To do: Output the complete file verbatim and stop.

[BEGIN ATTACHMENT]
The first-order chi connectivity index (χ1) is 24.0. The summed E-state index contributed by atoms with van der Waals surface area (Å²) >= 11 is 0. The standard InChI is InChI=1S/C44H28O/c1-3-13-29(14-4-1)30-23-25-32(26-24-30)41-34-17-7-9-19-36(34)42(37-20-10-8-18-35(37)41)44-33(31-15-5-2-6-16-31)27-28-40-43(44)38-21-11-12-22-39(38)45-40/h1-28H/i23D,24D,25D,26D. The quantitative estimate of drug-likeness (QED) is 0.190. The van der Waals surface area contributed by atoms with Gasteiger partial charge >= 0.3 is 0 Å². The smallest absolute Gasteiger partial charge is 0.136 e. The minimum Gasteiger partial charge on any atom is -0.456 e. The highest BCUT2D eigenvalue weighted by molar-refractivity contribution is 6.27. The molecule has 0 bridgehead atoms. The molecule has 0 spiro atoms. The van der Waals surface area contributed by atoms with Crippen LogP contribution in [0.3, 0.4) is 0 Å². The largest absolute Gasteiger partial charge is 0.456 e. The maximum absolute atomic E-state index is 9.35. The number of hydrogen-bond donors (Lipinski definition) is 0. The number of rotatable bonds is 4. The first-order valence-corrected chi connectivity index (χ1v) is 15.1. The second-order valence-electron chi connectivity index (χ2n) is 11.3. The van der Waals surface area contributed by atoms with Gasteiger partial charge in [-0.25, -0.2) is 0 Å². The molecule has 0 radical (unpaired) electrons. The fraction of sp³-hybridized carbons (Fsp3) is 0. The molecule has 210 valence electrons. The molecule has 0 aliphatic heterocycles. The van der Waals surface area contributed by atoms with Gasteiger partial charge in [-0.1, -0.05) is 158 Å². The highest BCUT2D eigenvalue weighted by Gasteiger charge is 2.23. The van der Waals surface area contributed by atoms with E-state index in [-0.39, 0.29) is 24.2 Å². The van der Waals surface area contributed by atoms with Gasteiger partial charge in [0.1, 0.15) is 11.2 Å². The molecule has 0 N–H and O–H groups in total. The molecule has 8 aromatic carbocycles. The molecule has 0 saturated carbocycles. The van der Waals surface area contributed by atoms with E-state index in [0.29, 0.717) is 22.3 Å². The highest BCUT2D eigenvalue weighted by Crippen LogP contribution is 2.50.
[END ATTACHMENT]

The first-order chi connectivity index (χ1) is 24.0. The summed E-state index contributed by atoms with van der Waals surface area (Å²) >= 11 is 0. The standard InChI is InChI=1S/C44H28O/c1-3-13-29(14-4-1)30-23-25-32(26-24-30)41-34-17-7-9-19-36(34)42(37-20-10-8-18-35(37)41)44-33(31-15-5-2-6-16-31)27-28-40-43(44)38-21-11-12-22-39(38)45-40/h1-28H/i23D,24D,25D,26D. The quantitative estimate of drug-likeness (QED) is 0.190. The van der Waals surface area contributed by atoms with Gasteiger partial charge >= 0.3 is 0 Å². The smallest absolute Gasteiger partial charge is 0.136 e. The minimum Gasteiger partial charge on any atom is -0.456 e. The highest BCUT2D eigenvalue weighted by molar-refractivity contribution is 6.27. The molecule has 0 bridgehead atoms. The molecule has 0 spiro atoms. The van der Waals surface area contributed by atoms with Crippen LogP contribution in [0.3, 0.4) is 0 Å². The largest absolute Gasteiger partial charge is 0.456 e. The maximum absolute atomic E-state index is 9.35. The number of hydrogen-bond donors (Lipinski definition) is 0. The number of rotatable bonds is 4. The first-order valence-corrected chi connectivity index (χ1v) is 15.1. The second-order valence-electron chi connectivity index (χ2n) is 11.3. The van der Waals surface area contributed by atoms with Gasteiger partial charge in [-0.25, -0.2) is 0 Å². The molecule has 0 radical (unpaired) electrons. The fraction of sp³-hybridized carbons (Fsp3) is 0. The molecule has 210 valence electrons. The molecule has 0 aliphatic heterocycles. The van der Waals surface area contributed by atoms with Gasteiger partial charge in [-0.1, -0.05) is 158 Å². The highest BCUT2D eigenvalue weighted by Gasteiger charge is 2.23. The van der Waals surface area contributed by atoms with E-state index in [-0.39, 0.29) is 24.2 Å². The van der Waals surface area contributed by atoms with Gasteiger partial charge in [0.1, 0.15) is 11.2 Å². The molecule has 0 N–H and O–H groups in total. The molecule has 8 aromatic carbocycles. The molecule has 0 saturated carbocycles. The van der Waals surface area contributed by atoms with E-state index in [0.29, 0.717) is 22.3 Å². The highest BCUT2D eigenvalue weighted by Crippen LogP contribution is 2.50.